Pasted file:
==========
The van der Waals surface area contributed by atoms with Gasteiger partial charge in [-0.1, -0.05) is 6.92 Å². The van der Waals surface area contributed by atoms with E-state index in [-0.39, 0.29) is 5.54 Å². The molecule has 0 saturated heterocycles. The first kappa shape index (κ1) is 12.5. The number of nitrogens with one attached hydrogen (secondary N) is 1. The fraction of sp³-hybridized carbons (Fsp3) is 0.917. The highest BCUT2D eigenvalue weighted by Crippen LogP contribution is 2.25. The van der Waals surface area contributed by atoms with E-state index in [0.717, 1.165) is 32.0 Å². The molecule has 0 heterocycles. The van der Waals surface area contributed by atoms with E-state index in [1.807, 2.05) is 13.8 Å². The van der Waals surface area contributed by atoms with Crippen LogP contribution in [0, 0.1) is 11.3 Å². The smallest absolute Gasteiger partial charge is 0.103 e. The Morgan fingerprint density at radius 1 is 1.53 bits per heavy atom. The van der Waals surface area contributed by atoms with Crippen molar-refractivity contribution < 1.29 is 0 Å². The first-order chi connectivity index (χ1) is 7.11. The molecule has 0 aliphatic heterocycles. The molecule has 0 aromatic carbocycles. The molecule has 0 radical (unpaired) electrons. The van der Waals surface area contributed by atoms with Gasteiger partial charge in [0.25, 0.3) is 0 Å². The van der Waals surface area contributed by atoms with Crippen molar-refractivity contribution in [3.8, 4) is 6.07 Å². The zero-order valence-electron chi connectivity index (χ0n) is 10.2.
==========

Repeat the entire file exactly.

The van der Waals surface area contributed by atoms with Gasteiger partial charge in [-0.1, -0.05) is 6.92 Å². The van der Waals surface area contributed by atoms with E-state index in [-0.39, 0.29) is 5.54 Å². The molecule has 0 saturated heterocycles. The first kappa shape index (κ1) is 12.5. The number of nitrogens with one attached hydrogen (secondary N) is 1. The fraction of sp³-hybridized carbons (Fsp3) is 0.917. The highest BCUT2D eigenvalue weighted by Crippen LogP contribution is 2.25. The van der Waals surface area contributed by atoms with E-state index in [0.717, 1.165) is 32.0 Å². The molecule has 0 heterocycles. The van der Waals surface area contributed by atoms with E-state index in [1.807, 2.05) is 13.8 Å². The van der Waals surface area contributed by atoms with Crippen LogP contribution in [0, 0.1) is 11.3 Å². The smallest absolute Gasteiger partial charge is 0.103 e. The Morgan fingerprint density at radius 1 is 1.53 bits per heavy atom. The van der Waals surface area contributed by atoms with Crippen molar-refractivity contribution < 1.29 is 0 Å². The first-order chi connectivity index (χ1) is 7.11. The molecule has 0 aliphatic heterocycles. The molecule has 0 aromatic carbocycles. The molecule has 0 radical (unpaired) electrons. The van der Waals surface area contributed by atoms with Gasteiger partial charge in [0.25, 0.3) is 0 Å². The van der Waals surface area contributed by atoms with Crippen molar-refractivity contribution in [3.8, 4) is 6.07 Å². The zero-order valence-electron chi connectivity index (χ0n) is 10.2.